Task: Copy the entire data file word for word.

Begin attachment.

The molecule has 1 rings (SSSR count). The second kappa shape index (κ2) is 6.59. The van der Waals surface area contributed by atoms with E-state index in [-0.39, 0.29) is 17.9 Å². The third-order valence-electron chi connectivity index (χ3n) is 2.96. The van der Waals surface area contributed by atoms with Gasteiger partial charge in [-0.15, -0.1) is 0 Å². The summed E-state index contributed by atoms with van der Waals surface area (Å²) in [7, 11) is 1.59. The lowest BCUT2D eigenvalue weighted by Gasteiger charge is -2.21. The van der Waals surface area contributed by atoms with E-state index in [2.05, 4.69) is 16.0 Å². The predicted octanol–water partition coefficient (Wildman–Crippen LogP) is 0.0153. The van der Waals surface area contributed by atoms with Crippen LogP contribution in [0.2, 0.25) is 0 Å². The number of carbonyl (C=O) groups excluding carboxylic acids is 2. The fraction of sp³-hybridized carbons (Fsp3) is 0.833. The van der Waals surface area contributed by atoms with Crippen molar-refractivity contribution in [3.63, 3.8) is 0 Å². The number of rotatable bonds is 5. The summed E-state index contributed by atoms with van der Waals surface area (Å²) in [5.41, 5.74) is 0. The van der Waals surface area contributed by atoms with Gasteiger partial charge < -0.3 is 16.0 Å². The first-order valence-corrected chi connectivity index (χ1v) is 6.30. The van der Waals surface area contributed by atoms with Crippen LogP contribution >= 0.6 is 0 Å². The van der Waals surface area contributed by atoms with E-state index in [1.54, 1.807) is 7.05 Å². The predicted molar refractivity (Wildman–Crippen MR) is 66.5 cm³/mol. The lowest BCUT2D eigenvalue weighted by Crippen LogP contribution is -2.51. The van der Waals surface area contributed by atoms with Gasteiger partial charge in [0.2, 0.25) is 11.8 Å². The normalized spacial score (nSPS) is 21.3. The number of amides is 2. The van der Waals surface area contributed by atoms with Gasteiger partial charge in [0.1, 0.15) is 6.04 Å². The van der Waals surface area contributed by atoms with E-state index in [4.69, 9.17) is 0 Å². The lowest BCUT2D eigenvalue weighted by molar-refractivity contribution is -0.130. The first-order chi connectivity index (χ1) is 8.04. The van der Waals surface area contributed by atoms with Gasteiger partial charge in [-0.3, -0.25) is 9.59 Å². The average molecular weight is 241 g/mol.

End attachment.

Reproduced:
The molecule has 1 rings (SSSR count). The second kappa shape index (κ2) is 6.59. The van der Waals surface area contributed by atoms with E-state index in [-0.39, 0.29) is 17.9 Å². The third-order valence-electron chi connectivity index (χ3n) is 2.96. The van der Waals surface area contributed by atoms with Gasteiger partial charge in [-0.15, -0.1) is 0 Å². The summed E-state index contributed by atoms with van der Waals surface area (Å²) in [7, 11) is 1.59. The lowest BCUT2D eigenvalue weighted by Gasteiger charge is -2.21. The van der Waals surface area contributed by atoms with E-state index in [2.05, 4.69) is 16.0 Å². The predicted octanol–water partition coefficient (Wildman–Crippen LogP) is 0.0153. The van der Waals surface area contributed by atoms with Crippen LogP contribution in [0.2, 0.25) is 0 Å². The number of carbonyl (C=O) groups excluding carboxylic acids is 2. The fraction of sp³-hybridized carbons (Fsp3) is 0.833. The van der Waals surface area contributed by atoms with Crippen molar-refractivity contribution in [3.63, 3.8) is 0 Å². The number of rotatable bonds is 5. The summed E-state index contributed by atoms with van der Waals surface area (Å²) in [5.41, 5.74) is 0. The van der Waals surface area contributed by atoms with Gasteiger partial charge < -0.3 is 16.0 Å². The first-order valence-corrected chi connectivity index (χ1v) is 6.30. The van der Waals surface area contributed by atoms with Crippen LogP contribution >= 0.6 is 0 Å². The van der Waals surface area contributed by atoms with E-state index in [1.54, 1.807) is 7.05 Å². The predicted molar refractivity (Wildman–Crippen MR) is 66.5 cm³/mol. The lowest BCUT2D eigenvalue weighted by Crippen LogP contribution is -2.51. The van der Waals surface area contributed by atoms with Gasteiger partial charge in [0.2, 0.25) is 11.8 Å². The normalized spacial score (nSPS) is 21.3. The number of amides is 2. The van der Waals surface area contributed by atoms with Gasteiger partial charge in [0.1, 0.15) is 6.04 Å². The van der Waals surface area contributed by atoms with E-state index in [4.69, 9.17) is 0 Å². The lowest BCUT2D eigenvalue weighted by molar-refractivity contribution is -0.130. The first-order chi connectivity index (χ1) is 8.04. The van der Waals surface area contributed by atoms with Gasteiger partial charge in [-0.3, -0.25) is 9.59 Å². The average molecular weight is 241 g/mol.